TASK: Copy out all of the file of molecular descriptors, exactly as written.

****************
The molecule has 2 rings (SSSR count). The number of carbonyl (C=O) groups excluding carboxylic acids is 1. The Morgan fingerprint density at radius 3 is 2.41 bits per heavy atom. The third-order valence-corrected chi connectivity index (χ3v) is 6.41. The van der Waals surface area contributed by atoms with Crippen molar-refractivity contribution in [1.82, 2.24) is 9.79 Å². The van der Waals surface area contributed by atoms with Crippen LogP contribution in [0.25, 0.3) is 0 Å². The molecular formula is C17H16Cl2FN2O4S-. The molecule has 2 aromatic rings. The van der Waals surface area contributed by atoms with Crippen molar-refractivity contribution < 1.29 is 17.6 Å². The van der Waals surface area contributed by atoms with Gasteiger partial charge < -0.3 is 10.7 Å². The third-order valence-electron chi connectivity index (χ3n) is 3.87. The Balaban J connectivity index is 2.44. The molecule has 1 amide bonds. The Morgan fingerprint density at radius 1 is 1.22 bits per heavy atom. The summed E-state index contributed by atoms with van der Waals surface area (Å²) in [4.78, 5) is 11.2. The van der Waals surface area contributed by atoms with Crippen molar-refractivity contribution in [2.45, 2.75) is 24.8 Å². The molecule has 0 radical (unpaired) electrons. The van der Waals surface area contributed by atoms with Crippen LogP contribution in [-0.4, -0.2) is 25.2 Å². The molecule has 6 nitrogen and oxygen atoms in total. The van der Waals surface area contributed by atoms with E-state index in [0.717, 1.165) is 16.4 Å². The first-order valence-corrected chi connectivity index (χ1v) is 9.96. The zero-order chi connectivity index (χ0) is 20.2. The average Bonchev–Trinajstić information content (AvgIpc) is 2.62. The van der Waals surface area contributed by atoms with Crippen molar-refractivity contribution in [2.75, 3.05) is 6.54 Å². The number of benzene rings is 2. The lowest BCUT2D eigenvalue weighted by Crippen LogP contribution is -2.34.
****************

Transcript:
The molecule has 2 rings (SSSR count). The number of carbonyl (C=O) groups excluding carboxylic acids is 1. The Morgan fingerprint density at radius 3 is 2.41 bits per heavy atom. The third-order valence-corrected chi connectivity index (χ3v) is 6.41. The van der Waals surface area contributed by atoms with Crippen molar-refractivity contribution in [1.82, 2.24) is 9.79 Å². The van der Waals surface area contributed by atoms with Crippen LogP contribution in [0.25, 0.3) is 0 Å². The molecular formula is C17H16Cl2FN2O4S-. The molecule has 2 aromatic rings. The van der Waals surface area contributed by atoms with Crippen molar-refractivity contribution < 1.29 is 17.6 Å². The van der Waals surface area contributed by atoms with Gasteiger partial charge < -0.3 is 10.7 Å². The third-order valence-electron chi connectivity index (χ3n) is 3.87. The Balaban J connectivity index is 2.44. The molecule has 1 amide bonds. The Morgan fingerprint density at radius 1 is 1.22 bits per heavy atom. The summed E-state index contributed by atoms with van der Waals surface area (Å²) in [4.78, 5) is 11.2. The van der Waals surface area contributed by atoms with Crippen molar-refractivity contribution in [2.45, 2.75) is 24.8 Å². The molecule has 0 radical (unpaired) electrons. The van der Waals surface area contributed by atoms with Crippen LogP contribution in [-0.4, -0.2) is 25.2 Å². The molecule has 6 nitrogen and oxygen atoms in total. The van der Waals surface area contributed by atoms with E-state index in [0.717, 1.165) is 16.4 Å². The first-order valence-corrected chi connectivity index (χ1v) is 9.96. The zero-order chi connectivity index (χ0) is 20.2. The average Bonchev–Trinajstić information content (AvgIpc) is 2.62. The van der Waals surface area contributed by atoms with Crippen molar-refractivity contribution in [2.75, 3.05) is 6.54 Å². The number of benzene rings is 2. The lowest BCUT2D eigenvalue weighted by Crippen LogP contribution is -2.34.